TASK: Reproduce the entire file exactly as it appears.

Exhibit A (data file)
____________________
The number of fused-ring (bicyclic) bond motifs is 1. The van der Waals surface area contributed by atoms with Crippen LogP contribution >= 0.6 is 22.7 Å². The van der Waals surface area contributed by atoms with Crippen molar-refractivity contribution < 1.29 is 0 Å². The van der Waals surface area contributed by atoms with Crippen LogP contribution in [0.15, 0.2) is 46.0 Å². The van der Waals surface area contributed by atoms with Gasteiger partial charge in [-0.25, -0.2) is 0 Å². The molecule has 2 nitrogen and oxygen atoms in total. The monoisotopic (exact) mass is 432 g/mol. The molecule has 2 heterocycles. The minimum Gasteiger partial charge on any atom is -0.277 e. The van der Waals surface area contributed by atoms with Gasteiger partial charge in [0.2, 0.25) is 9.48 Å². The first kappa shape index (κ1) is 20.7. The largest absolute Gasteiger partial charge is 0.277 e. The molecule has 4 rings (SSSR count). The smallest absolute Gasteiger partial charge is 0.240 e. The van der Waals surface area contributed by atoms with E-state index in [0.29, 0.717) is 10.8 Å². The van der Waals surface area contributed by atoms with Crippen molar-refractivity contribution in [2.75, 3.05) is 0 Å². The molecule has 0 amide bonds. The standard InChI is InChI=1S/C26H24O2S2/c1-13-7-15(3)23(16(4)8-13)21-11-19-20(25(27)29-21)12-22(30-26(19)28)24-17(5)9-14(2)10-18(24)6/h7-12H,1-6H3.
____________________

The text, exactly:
The number of fused-ring (bicyclic) bond motifs is 1. The van der Waals surface area contributed by atoms with Crippen LogP contribution >= 0.6 is 22.7 Å². The van der Waals surface area contributed by atoms with Crippen molar-refractivity contribution < 1.29 is 0 Å². The van der Waals surface area contributed by atoms with Crippen LogP contribution in [0.15, 0.2) is 46.0 Å². The van der Waals surface area contributed by atoms with Gasteiger partial charge in [-0.25, -0.2) is 0 Å². The molecule has 2 nitrogen and oxygen atoms in total. The monoisotopic (exact) mass is 432 g/mol. The molecule has 2 heterocycles. The minimum Gasteiger partial charge on any atom is -0.277 e. The van der Waals surface area contributed by atoms with Gasteiger partial charge in [0.2, 0.25) is 9.48 Å². The first kappa shape index (κ1) is 20.7. The largest absolute Gasteiger partial charge is 0.277 e. The molecule has 4 rings (SSSR count). The smallest absolute Gasteiger partial charge is 0.240 e. The van der Waals surface area contributed by atoms with E-state index in [0.29, 0.717) is 10.8 Å². The van der Waals surface area contributed by atoms with Crippen molar-refractivity contribution in [2.75, 3.05) is 0 Å². The molecule has 0 amide bonds. The standard InChI is InChI=1S/C26H24O2S2/c1-13-7-15(3)23(16(4)8-13)21-11-19-20(25(27)29-21)12-22(30-26(19)28)24-17(5)9-14(2)10-18(24)6/h7-12H,1-6H3.